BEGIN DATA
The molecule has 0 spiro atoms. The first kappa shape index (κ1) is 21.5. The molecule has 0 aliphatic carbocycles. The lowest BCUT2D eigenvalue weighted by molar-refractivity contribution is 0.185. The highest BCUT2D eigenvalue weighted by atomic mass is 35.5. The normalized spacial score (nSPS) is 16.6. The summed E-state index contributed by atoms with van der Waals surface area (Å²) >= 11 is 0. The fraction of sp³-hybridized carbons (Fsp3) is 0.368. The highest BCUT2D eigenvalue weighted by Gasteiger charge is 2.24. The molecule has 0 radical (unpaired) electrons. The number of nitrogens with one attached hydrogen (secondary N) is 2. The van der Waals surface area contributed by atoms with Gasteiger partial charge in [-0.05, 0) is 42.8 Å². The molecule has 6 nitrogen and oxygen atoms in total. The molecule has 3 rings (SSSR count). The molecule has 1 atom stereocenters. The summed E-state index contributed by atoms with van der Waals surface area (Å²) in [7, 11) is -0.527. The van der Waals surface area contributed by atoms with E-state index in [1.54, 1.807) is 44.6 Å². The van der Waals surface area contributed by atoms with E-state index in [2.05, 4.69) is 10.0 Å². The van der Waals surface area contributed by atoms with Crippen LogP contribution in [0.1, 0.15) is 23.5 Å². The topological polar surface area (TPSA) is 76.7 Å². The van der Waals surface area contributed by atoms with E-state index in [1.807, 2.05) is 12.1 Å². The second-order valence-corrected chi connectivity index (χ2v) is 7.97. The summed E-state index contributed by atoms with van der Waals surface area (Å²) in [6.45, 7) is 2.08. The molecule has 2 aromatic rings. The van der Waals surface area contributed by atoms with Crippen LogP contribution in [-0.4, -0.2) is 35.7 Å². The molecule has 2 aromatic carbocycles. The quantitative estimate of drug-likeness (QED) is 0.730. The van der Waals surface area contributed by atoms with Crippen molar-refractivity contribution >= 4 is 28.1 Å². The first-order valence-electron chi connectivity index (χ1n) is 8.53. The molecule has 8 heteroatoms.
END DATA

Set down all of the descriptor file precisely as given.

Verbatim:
The molecule has 0 spiro atoms. The first kappa shape index (κ1) is 21.5. The molecule has 0 aliphatic carbocycles. The lowest BCUT2D eigenvalue weighted by molar-refractivity contribution is 0.185. The highest BCUT2D eigenvalue weighted by atomic mass is 35.5. The normalized spacial score (nSPS) is 16.6. The summed E-state index contributed by atoms with van der Waals surface area (Å²) >= 11 is 0. The fraction of sp³-hybridized carbons (Fsp3) is 0.368. The highest BCUT2D eigenvalue weighted by Gasteiger charge is 2.24. The molecule has 0 radical (unpaired) electrons. The number of nitrogens with one attached hydrogen (secondary N) is 2. The van der Waals surface area contributed by atoms with Gasteiger partial charge in [-0.05, 0) is 42.8 Å². The molecule has 6 nitrogen and oxygen atoms in total. The molecule has 3 rings (SSSR count). The molecule has 1 atom stereocenters. The summed E-state index contributed by atoms with van der Waals surface area (Å²) in [7, 11) is -0.527. The van der Waals surface area contributed by atoms with E-state index in [1.54, 1.807) is 44.6 Å². The van der Waals surface area contributed by atoms with E-state index in [2.05, 4.69) is 10.0 Å². The van der Waals surface area contributed by atoms with Crippen LogP contribution in [0.1, 0.15) is 23.5 Å². The topological polar surface area (TPSA) is 76.7 Å². The van der Waals surface area contributed by atoms with E-state index in [1.807, 2.05) is 12.1 Å². The second-order valence-corrected chi connectivity index (χ2v) is 7.97. The summed E-state index contributed by atoms with van der Waals surface area (Å²) in [6.45, 7) is 2.08. The molecule has 2 aromatic rings. The van der Waals surface area contributed by atoms with Crippen LogP contribution in [-0.4, -0.2) is 35.7 Å². The molecule has 2 aromatic carbocycles. The quantitative estimate of drug-likeness (QED) is 0.730. The van der Waals surface area contributed by atoms with Crippen molar-refractivity contribution >= 4 is 28.1 Å². The first-order valence-electron chi connectivity index (χ1n) is 8.53. The molecule has 8 heteroatoms.